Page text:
Premiums see moderate increase in 2018 for employer plans


Premiums for individuals and families enrolled in employer plans increased moderately in 2018, but more workers are paying higher deductibles, according to a new survey released Wednesday. 

Premiums increased by 5 percent for family plans in 2018, and by 3 percent for single coverage plans, according to the Kaiser Family Foundation’s annual employer health benefits survey

{mosads}This is in line with the moderate premium increases these plans have seen over the past seven years, according to the survey. 

Still, the average family premium has increased 55 percent since 2008, twice as fast as wages and three times faster than inflation. 

Single coverage premiums increased 47 percent from 2008.

The survey also found that more employer plans have deductibles— the amount enrollees must spend on health care services out of pocket before insurance starts to pay. 

In 2018, 85 percent of people enrolled in employer health plans had a deductible, up from 81 percent last year, and 59 percent in 2008. 

The dollar amount of these deductibles have also increased significantly over the past 10 years, the survey shows.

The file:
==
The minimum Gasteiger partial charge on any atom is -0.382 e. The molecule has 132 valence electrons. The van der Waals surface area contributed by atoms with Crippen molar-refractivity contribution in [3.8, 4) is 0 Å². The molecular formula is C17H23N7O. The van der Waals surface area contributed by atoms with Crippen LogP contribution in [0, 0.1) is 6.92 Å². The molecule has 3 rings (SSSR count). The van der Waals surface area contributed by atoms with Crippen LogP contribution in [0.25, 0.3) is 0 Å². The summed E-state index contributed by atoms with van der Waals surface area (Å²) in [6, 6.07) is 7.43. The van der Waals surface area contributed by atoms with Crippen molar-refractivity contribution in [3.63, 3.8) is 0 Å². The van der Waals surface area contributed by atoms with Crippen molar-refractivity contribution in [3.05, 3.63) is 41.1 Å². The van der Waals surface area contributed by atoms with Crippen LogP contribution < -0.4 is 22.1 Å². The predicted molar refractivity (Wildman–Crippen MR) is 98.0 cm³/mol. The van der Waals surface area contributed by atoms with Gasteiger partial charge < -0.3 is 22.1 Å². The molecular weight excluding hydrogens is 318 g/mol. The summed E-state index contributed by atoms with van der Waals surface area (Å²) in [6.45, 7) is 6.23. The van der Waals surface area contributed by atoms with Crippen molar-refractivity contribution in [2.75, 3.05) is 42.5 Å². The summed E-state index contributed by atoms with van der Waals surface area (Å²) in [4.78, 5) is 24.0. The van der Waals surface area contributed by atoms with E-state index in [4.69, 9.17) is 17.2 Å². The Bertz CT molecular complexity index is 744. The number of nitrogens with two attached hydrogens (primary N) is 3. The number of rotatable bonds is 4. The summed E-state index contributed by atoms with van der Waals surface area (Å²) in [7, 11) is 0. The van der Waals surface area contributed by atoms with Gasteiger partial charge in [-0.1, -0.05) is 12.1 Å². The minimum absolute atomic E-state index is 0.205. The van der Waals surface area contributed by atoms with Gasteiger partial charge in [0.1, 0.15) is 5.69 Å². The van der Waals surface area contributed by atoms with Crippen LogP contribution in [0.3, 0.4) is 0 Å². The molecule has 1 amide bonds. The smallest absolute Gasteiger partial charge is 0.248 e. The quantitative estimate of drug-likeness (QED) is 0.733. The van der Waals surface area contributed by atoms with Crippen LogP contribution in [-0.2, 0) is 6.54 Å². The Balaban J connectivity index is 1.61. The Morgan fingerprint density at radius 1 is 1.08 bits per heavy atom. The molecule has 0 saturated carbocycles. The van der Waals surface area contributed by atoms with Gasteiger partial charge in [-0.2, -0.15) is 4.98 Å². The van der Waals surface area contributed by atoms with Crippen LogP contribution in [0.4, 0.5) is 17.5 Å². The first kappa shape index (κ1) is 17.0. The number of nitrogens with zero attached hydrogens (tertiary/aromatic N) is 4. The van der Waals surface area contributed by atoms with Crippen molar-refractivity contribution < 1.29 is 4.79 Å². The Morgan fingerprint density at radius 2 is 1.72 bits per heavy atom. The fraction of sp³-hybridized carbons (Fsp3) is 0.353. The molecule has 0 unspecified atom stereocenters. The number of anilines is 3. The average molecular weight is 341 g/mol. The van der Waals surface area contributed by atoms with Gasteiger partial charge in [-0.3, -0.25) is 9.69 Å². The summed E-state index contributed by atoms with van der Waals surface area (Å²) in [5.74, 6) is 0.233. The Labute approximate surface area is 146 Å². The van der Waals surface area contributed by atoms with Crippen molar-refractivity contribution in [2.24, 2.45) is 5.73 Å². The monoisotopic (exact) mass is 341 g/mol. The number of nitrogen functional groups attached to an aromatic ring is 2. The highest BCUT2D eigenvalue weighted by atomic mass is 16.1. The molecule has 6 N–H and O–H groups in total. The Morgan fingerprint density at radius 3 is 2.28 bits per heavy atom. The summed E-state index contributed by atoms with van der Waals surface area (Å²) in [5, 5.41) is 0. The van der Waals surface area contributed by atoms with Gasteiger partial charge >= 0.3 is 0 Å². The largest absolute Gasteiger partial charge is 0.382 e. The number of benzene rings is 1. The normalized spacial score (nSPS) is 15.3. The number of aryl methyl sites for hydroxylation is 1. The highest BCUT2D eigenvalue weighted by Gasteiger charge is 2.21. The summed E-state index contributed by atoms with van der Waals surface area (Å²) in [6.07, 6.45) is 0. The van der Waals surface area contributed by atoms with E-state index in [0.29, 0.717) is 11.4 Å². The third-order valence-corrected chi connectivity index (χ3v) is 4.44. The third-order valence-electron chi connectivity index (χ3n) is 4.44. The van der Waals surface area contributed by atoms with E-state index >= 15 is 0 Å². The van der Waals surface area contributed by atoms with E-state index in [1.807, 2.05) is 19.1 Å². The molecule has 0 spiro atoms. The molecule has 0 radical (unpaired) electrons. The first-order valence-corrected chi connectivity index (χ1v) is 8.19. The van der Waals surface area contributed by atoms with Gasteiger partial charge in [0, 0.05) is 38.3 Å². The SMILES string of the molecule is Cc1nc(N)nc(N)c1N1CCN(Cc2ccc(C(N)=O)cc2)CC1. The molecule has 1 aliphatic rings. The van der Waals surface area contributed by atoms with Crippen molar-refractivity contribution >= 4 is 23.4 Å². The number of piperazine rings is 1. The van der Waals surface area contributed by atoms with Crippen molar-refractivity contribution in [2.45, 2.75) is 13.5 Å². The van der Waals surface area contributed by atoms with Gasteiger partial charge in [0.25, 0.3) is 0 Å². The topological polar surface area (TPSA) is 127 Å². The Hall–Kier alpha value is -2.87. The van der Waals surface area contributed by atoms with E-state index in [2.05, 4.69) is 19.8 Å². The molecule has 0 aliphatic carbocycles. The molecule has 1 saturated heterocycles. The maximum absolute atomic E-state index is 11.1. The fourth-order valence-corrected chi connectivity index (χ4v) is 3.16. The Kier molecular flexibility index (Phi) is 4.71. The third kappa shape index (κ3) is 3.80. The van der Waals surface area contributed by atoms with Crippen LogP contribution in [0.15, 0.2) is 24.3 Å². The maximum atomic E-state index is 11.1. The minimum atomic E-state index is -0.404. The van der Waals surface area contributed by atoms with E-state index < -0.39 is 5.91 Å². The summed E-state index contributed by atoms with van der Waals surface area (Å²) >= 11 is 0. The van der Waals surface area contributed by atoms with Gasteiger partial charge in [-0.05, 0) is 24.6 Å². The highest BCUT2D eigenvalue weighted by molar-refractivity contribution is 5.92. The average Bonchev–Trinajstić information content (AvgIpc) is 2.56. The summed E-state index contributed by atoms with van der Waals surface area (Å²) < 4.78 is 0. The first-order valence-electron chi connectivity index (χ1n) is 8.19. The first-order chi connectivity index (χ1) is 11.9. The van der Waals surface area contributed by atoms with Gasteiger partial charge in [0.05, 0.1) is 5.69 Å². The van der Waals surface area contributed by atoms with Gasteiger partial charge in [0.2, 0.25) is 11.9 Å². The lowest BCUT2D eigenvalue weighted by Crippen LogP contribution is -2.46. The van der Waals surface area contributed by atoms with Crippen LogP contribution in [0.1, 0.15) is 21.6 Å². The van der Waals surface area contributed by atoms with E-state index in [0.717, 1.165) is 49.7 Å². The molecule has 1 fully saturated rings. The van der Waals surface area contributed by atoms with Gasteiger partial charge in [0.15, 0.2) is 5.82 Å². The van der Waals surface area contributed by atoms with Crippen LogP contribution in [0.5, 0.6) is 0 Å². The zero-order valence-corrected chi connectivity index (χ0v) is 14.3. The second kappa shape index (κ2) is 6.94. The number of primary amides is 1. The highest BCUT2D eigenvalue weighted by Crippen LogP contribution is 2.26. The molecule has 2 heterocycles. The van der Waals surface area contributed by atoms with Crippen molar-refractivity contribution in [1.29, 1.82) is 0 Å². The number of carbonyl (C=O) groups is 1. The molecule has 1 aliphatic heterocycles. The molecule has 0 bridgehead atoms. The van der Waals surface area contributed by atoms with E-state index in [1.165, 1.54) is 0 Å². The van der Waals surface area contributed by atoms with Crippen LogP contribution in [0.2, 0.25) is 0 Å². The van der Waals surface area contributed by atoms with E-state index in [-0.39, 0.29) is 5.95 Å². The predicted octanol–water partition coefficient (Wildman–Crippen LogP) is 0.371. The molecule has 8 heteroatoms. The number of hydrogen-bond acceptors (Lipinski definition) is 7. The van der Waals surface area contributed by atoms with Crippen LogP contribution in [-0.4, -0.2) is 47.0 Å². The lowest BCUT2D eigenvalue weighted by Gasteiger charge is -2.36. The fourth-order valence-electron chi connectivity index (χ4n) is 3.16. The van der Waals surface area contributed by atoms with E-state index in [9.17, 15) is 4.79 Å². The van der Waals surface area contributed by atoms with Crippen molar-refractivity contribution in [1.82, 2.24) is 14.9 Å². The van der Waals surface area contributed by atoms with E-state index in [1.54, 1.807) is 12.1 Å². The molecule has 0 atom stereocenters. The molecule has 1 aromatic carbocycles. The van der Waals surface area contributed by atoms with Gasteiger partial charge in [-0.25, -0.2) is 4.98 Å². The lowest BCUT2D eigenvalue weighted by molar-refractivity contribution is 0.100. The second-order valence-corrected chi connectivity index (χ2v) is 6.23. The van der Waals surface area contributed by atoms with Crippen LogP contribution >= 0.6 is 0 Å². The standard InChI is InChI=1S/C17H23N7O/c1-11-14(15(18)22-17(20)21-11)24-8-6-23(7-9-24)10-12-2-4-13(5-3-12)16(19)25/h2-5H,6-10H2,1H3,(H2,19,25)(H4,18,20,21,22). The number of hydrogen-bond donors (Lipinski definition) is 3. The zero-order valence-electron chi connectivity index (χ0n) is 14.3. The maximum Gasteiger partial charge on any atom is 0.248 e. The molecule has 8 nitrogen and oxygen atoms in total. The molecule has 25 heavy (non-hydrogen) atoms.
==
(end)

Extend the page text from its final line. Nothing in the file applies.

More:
The average deductible for a single plan was $1,573 in 2017, compared to $1,505 last year and $735 in 2008. 

That means in 2018, enrollees in employer sponsored health plans with deductibles had to pay, on average, $1,573 out of pocket for their health care services before insurance kicked in. 

Overall, the burden of deductibles for covered workers has tripled since 2008, growing eight times faster than wages, according to the survey. 

“Health costs don’t rise in a vacuum. As long as out-of-pocket costs for deductibles, drugs, surprise bills and more continue to outpace wage growth, people will be frustrated by their medical bills and see health costs as huge pocketbook and political issues,” KFF President and CEO Drew Altman said.

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